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‘The Man Who Planted Trees’ is a short story written by Jean Giono. This text is an adaptation of the original French version. As the title suggest, this story is about a simple shepherd who strived to save his dying land by planting trees all by himself.
About the Author:
Jean Giono (1895-1970) was a prominent French writer. He was known for his literary pieces which are set in France. Famous works of his include ‘The Man Who Planted Trees’, The Horseman on the Roof’ and ‘Two Riders of the Storm’.
The theme of this story revolves around conservation of nature. As opposed to the minor theme of war and destruction mentioned in the story, the larger text predominates the saving of nature, taking Elzéard Bouffier, a mere shepherd, as an example.
The story begins with the persona stating how, forty years before, he had taken up a hike in the Provence region of France. He details on how the land there was barren, how it was devoid of vegetation. After walking for five days in total, he was unsuccessful in finding water anywhere with his water over, the spring there dry and the village he found only with ruined houses. Naturally, in such a desolate atmosphere, he was fast losing hope, forcing him to move camps.
Soon, he stumbles across a shepherd. The shepherd gave him some water and made him spend the night in his cottage as the next village was quite far and took a good deal of time to reach. The shepherd intrigues the persona for he sees him separate a hundred good acorns before sleeping. He gives the persona a sense of peace as well in this process, as he himself deems.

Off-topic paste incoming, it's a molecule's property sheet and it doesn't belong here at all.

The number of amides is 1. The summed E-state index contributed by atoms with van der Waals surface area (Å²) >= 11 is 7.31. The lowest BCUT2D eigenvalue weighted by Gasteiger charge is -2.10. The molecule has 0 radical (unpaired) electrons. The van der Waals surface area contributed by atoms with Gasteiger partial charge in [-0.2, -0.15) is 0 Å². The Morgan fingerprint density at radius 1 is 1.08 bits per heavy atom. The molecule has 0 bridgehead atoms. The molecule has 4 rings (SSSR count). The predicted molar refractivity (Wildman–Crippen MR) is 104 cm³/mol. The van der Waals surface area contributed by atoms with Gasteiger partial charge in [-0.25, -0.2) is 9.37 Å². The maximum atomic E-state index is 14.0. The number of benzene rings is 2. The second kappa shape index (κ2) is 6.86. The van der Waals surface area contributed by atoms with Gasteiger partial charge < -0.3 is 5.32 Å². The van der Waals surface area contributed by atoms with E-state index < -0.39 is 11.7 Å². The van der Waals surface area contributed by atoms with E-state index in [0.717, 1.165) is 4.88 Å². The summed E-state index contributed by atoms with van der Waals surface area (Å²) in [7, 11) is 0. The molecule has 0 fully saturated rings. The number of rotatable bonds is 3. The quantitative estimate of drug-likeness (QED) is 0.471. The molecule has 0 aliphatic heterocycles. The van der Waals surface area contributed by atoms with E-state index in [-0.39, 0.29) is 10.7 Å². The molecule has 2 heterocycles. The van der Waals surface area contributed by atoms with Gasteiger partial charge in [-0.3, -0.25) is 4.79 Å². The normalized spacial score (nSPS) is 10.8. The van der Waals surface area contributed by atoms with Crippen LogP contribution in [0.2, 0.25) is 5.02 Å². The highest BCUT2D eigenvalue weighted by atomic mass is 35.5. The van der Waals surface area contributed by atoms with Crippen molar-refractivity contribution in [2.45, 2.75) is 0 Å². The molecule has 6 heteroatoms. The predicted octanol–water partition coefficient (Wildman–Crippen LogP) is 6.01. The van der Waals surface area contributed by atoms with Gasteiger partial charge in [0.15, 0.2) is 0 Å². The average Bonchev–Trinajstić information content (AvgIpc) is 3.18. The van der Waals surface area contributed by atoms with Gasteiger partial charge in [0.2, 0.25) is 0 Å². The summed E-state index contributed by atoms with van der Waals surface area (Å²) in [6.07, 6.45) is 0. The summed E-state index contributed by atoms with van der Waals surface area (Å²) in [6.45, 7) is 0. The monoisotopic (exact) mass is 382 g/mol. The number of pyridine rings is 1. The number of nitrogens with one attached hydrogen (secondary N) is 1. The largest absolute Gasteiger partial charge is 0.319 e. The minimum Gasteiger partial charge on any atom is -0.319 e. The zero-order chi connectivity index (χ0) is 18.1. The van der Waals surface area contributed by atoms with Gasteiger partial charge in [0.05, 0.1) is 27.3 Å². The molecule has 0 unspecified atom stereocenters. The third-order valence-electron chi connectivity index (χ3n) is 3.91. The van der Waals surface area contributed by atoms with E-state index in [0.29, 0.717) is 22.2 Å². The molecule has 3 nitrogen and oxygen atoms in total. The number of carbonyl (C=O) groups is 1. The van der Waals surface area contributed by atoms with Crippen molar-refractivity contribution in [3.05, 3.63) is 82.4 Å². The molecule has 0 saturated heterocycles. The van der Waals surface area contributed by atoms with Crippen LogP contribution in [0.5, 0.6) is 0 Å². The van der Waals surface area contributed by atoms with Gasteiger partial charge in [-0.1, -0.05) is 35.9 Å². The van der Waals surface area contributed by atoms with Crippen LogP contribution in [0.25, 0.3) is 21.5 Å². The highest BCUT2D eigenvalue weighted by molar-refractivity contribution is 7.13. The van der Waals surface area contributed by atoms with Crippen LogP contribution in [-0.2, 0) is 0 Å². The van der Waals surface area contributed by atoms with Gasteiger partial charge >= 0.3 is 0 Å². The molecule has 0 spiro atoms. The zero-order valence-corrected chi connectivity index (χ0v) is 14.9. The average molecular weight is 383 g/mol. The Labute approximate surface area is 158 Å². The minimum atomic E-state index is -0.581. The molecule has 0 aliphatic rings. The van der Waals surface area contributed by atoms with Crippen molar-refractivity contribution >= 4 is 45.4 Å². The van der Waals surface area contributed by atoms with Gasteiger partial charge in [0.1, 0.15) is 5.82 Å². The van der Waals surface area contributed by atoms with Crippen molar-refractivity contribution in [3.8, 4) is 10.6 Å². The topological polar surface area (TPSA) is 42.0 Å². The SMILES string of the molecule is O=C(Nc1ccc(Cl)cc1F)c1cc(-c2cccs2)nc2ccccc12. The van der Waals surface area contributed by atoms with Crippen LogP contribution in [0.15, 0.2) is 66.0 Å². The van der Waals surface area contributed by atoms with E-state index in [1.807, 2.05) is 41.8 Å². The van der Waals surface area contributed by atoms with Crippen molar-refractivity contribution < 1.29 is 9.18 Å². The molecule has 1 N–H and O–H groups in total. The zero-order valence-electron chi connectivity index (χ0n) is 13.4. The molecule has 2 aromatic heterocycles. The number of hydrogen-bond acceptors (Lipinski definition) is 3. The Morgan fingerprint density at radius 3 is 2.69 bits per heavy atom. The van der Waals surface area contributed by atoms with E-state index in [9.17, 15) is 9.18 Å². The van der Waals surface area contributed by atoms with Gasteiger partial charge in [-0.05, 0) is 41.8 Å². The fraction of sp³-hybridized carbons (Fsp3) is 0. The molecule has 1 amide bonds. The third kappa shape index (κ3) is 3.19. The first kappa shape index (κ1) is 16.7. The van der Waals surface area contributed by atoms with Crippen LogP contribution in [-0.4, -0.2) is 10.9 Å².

The next day, the shepherd, who was revealed to be Elzéard Bouffier, was seen to be planting the acorn seeds in order to grow oak trees. At the age of fifty-five, he states how he had singlehandedly one hundred thousand seeds, twenty thousand of which had come up. Living in solidarity, he had taken up this task to save his dying country. The persona and the shepherd parted the next day.
The Oak Trees:
Five years later, after engaging in the war, the persona returns. The land had not changed yet. However, when he met Elzéard Bouffier this time, his oak trees had grown taller than both of them! The persona is left in awe of this man, who had alone managed to make the barren land lush with greenery.
This is a story that shows how a man can indulge in saving his land just as he can indulge in destruction due to mindless wars. Elzéard Bouffier stands as a testimony to this fact, provoking readers to wonder that if one man alone could achieve this, what would entail if everyone was concerned about nature and their environment!